As a kid, I just loved Captain Action. And I had a lot of the costume sets, including the Phantom and Buck Rogers. But in those days before the Internet and online inventory management systems, it was tougher to collect a full set of anything. That, combined with the fact that the Adam West Batman TV show made the character white-hot popular, meant that I was never able to get a Batman Captain Action costume set back then.

Captain Action as Batman

Captain Action as Batman

It seems unimaginable to today’s collectors — to imagine there were no comic cons or eBay or Midtown Comics from which to order a particular, sought-after item.

I was out of luck.

My wonderful mother (from a long line of seamstresses) helped me create a Batman cowl and cape, tweaking a Barbie Doll sewing pattern, and it was extraordinary. In so many ways it was better than the official Batman outfit.

The homemade Batman costume, with CA Superman

The homemade Batman costume, with CA Superman

But I always wanted that Batman costume for my Captain Action figure.

And now the time is here. We’re working hard to create an official Batman costume set

And that’s the point of this column. We’ll telling the tale, the origin story if you will, of the best Batman toy ever! Or at least, the best Batman toy in the opinion of my 7-year-old self.

But seriously, trust us – this is going to be very cool.

Next time: “I Shall Become A Bat”

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Author: 13th Dimension

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9 Comments

    • Counting on this to be an interesting, fun and informative column!

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      • Beautiful…
        .Happy New Year to all the Captains..!! My wish: that Round 2 surprises us with Green Lantern and The Flash. Do I have reason to hope for that? Anybody knows something about that?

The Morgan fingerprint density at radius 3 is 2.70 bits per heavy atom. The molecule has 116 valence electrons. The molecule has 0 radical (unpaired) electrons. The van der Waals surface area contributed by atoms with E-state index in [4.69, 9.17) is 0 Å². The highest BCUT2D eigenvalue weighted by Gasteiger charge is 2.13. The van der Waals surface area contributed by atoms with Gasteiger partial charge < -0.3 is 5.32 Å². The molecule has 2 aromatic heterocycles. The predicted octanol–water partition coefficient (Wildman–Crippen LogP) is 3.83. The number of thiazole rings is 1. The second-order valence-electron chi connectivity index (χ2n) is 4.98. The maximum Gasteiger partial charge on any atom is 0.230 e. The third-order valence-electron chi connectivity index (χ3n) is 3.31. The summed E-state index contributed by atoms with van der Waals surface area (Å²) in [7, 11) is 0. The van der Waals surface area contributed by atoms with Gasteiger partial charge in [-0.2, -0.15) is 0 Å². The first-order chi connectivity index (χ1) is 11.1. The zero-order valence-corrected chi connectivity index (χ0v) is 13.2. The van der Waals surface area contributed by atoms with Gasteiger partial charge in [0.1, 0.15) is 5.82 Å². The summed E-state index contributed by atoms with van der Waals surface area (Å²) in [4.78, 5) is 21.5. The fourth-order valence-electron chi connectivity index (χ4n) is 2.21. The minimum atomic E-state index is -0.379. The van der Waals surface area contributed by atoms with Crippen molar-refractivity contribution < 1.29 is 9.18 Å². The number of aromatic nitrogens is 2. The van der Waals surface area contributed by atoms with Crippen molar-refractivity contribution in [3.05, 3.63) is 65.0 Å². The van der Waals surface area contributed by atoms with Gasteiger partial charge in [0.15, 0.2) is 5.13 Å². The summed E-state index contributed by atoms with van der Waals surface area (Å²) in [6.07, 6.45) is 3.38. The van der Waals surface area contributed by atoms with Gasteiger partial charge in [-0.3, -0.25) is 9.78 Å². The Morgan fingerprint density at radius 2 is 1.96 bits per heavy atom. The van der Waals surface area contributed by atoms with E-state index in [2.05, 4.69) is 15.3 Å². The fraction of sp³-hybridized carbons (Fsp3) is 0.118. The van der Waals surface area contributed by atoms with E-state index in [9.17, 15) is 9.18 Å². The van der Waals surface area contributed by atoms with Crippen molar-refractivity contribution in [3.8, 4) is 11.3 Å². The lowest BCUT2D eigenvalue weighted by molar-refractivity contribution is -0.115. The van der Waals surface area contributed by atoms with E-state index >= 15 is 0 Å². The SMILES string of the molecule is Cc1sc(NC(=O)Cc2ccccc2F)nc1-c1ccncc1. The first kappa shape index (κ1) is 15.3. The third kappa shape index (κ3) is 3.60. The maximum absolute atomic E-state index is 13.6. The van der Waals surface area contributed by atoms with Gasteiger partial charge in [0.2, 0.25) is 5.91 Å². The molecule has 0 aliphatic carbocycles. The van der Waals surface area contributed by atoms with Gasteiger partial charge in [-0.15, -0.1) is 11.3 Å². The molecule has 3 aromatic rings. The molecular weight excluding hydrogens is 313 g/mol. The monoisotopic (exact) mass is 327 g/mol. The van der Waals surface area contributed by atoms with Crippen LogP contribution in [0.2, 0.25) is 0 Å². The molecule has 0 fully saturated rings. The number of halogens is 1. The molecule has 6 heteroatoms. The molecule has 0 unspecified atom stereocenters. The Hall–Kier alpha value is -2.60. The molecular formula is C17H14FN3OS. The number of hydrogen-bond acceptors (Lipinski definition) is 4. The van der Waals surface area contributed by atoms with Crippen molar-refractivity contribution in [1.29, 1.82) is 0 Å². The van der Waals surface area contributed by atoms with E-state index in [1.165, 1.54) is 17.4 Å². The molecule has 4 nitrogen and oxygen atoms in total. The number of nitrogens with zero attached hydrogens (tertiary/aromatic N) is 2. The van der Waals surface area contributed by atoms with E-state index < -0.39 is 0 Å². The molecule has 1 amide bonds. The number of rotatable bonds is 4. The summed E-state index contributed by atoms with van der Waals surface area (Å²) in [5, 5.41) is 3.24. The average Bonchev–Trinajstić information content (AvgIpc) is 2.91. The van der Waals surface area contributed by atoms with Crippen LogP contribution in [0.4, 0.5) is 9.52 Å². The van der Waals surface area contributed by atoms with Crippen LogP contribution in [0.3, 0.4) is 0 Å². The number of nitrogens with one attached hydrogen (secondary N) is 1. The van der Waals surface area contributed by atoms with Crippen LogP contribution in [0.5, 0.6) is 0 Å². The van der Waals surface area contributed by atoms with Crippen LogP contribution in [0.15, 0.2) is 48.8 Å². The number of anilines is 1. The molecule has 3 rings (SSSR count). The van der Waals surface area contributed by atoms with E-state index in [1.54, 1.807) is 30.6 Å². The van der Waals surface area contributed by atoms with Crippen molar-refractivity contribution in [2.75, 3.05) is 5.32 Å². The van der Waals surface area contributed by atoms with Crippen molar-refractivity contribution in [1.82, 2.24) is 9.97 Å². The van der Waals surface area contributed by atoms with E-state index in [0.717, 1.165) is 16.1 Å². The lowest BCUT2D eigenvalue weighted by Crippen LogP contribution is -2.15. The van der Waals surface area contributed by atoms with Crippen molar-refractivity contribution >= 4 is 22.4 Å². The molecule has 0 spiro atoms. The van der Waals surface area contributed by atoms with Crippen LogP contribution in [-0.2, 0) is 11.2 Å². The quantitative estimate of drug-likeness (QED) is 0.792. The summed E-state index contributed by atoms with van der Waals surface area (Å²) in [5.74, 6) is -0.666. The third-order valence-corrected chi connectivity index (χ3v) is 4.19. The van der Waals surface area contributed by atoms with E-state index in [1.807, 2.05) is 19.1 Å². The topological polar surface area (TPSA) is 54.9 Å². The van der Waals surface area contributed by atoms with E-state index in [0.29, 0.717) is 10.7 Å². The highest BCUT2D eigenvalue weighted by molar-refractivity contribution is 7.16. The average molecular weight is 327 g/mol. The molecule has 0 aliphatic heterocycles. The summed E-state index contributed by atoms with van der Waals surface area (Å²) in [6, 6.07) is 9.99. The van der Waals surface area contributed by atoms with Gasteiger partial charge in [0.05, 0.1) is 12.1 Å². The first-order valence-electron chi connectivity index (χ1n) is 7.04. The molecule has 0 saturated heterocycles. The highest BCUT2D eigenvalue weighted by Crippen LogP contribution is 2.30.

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  1. You have my full attention. You may proceed.

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  2. I was like 3 during the CA / Batman heyday in the 60’s. I remember shopping with my Dad trying to get me a Spider Man but because of the hotness of the Saturday morning cartoon,they were always sold out. In 1972 I was in a drugstore and I found Batman and a few other heroes in the toy aisle. I searched the store all over for Spidey but the guy said they don’t make CA anymore and they were getting rid of the toys. I didn’t have a CA figure so I put him on a G.I. Joe. Sadly this Joe was a talking one and had a beard so I couldn’t access the pull tag and the mask wouldn’t fit.It was my favorite toy though.

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  3. I cannot wait to see more of this wonderful line. Batman will be a great addition, with the likes of the Joker and Supes, the CA guys are hitting me in my nostalgic collector heart.

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  1. TOY FAIR 2014 EXCLUSIVE: Captain Action — “I Shall Become A Bat” | 13th Dimension, Comics, Creators, Culture - […] little while back, our friend Ed Catto wrote about the beginnings of the Captain Action Batman figure. Now, with…